Notes and Editorial Reviews
Here is a case, I discover, of distance lending enchantment to the view. This Rossinifest, staged 10 years ago in New York's Lincoln Center on the day of the bicentenary of Rossini's birth, first appeared on VHS (6/93), an otiose medium for such an event, before limping onto CD (cut back to 80 minutes) 18 months later (12/94), a marketing decision which managed to make it seem stale and out-of-date.
Ten years on, it all seems rather fine. In the first place, the programming is exemplary. As an introduction to Rossini, erudite but approachable, it could hardly be better done. Secondly, the line-up of singers, several of whom have since retired, renders the set important as a memento of that all-important generation of artists who, with a brilliant team of editors and producers, helped bring Rossini, the erstwhile 'Napoleon of music', back from the brink of near-obscurity. Thirdly, the set wears well, thanks in large measure to Sir Roger Norrington's spruce, stylish, forensically brilliant yet refreshingly unaffected conducting.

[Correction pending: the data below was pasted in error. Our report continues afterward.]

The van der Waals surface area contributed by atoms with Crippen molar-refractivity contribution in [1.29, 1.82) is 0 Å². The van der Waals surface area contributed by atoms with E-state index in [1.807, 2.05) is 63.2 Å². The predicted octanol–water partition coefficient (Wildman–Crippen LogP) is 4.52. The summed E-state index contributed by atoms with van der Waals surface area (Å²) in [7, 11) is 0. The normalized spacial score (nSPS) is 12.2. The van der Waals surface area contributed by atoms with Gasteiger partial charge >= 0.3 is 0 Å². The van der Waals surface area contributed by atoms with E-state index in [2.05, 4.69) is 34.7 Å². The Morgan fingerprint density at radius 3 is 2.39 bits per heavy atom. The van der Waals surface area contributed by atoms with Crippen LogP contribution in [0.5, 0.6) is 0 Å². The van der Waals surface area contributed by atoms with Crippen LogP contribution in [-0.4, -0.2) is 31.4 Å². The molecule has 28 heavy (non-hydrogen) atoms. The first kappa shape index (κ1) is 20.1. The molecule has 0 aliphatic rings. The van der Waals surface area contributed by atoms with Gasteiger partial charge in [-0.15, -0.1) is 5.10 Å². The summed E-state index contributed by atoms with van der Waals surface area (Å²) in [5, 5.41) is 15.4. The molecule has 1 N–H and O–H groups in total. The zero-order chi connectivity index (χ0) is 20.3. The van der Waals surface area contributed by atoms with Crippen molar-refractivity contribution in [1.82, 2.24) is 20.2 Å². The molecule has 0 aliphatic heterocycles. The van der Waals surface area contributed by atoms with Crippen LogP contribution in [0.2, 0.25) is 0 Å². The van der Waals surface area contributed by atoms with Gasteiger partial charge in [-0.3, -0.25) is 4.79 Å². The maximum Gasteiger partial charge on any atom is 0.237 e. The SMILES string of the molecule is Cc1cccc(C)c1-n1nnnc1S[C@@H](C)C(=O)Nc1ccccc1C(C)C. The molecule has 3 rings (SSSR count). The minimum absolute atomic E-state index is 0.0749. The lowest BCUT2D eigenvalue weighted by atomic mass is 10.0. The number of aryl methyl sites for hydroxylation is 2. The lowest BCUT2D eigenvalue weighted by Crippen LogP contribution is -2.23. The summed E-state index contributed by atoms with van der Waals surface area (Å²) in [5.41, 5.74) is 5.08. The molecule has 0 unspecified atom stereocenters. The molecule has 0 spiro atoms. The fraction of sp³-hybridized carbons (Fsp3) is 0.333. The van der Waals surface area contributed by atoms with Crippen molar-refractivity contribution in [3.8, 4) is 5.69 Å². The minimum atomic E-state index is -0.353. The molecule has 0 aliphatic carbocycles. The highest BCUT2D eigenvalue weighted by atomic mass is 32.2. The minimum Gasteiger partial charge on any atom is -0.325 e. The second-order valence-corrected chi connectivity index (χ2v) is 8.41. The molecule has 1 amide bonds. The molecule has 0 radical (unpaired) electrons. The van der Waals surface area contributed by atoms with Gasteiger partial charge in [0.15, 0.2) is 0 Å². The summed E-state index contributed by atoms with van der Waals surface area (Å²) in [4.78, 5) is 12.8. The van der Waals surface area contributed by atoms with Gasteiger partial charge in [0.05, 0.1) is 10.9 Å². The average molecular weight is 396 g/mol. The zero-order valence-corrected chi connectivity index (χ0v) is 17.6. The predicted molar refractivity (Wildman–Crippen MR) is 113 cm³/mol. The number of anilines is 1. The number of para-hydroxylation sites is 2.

Rehearing the gala, I was struck afresh by the astonishing loveliness of the Zelmira duet for soprano (Deborah Voigt) and mezzo (Kathleen Kuhlmann) with cor anglais and harp accompaniments, a treasurable rarity if ever there was one, and by the extraordinarily telling juxtaposition, for those of us interested in Rossini's own particular psychopathology, of Figaro's 'Largo al factotum' (Thomas Hampson's singing a tour de force) and the 'Agnus Dei' from the Petite messe solennelle where the awed choral interjections take on a sublimity of utterance which put me in mind of Sir Roger's fabled early recordings with the Schlitz Choir.
-- Richard Osborne, Gramophone [8/2002]